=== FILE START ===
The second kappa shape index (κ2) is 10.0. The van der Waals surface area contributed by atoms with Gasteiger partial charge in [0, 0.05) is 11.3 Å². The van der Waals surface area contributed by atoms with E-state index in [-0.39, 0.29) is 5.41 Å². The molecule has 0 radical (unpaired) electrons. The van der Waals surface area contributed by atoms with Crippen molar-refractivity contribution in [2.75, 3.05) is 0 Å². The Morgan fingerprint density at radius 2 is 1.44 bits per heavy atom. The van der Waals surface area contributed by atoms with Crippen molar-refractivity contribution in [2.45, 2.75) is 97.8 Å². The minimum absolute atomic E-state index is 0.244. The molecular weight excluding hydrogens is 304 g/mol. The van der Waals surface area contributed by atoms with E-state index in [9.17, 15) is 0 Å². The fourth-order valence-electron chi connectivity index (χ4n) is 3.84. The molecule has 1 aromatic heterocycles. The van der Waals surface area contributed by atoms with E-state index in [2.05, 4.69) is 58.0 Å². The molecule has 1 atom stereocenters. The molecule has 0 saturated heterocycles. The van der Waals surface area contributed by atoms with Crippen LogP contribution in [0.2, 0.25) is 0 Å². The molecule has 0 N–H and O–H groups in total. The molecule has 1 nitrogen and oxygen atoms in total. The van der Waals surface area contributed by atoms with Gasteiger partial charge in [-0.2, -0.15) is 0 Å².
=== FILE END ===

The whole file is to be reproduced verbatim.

The second kappa shape index (κ2) is 10.0. The van der Waals surface area contributed by atoms with Gasteiger partial charge in [0, 0.05) is 11.3 Å². The van der Waals surface area contributed by atoms with E-state index in [-0.39, 0.29) is 5.41 Å². The molecule has 0 radical (unpaired) electrons. The van der Waals surface area contributed by atoms with Crippen molar-refractivity contribution in [2.75, 3.05) is 0 Å². The Morgan fingerprint density at radius 2 is 1.44 bits per heavy atom. The van der Waals surface area contributed by atoms with Crippen molar-refractivity contribution in [2.45, 2.75) is 97.8 Å². The minimum absolute atomic E-state index is 0.244. The molecular weight excluding hydrogens is 304 g/mol. The van der Waals surface area contributed by atoms with E-state index in [9.17, 15) is 0 Å². The fourth-order valence-electron chi connectivity index (χ4n) is 3.84. The molecule has 1 aromatic heterocycles. The van der Waals surface area contributed by atoms with E-state index in [2.05, 4.69) is 58.0 Å². The molecule has 1 atom stereocenters. The molecule has 0 saturated heterocycles. The van der Waals surface area contributed by atoms with Crippen LogP contribution in [0.2, 0.25) is 0 Å². The molecule has 0 N–H and O–H groups in total. The molecule has 1 nitrogen and oxygen atoms in total. The van der Waals surface area contributed by atoms with Gasteiger partial charge in [-0.2, -0.15) is 0 Å².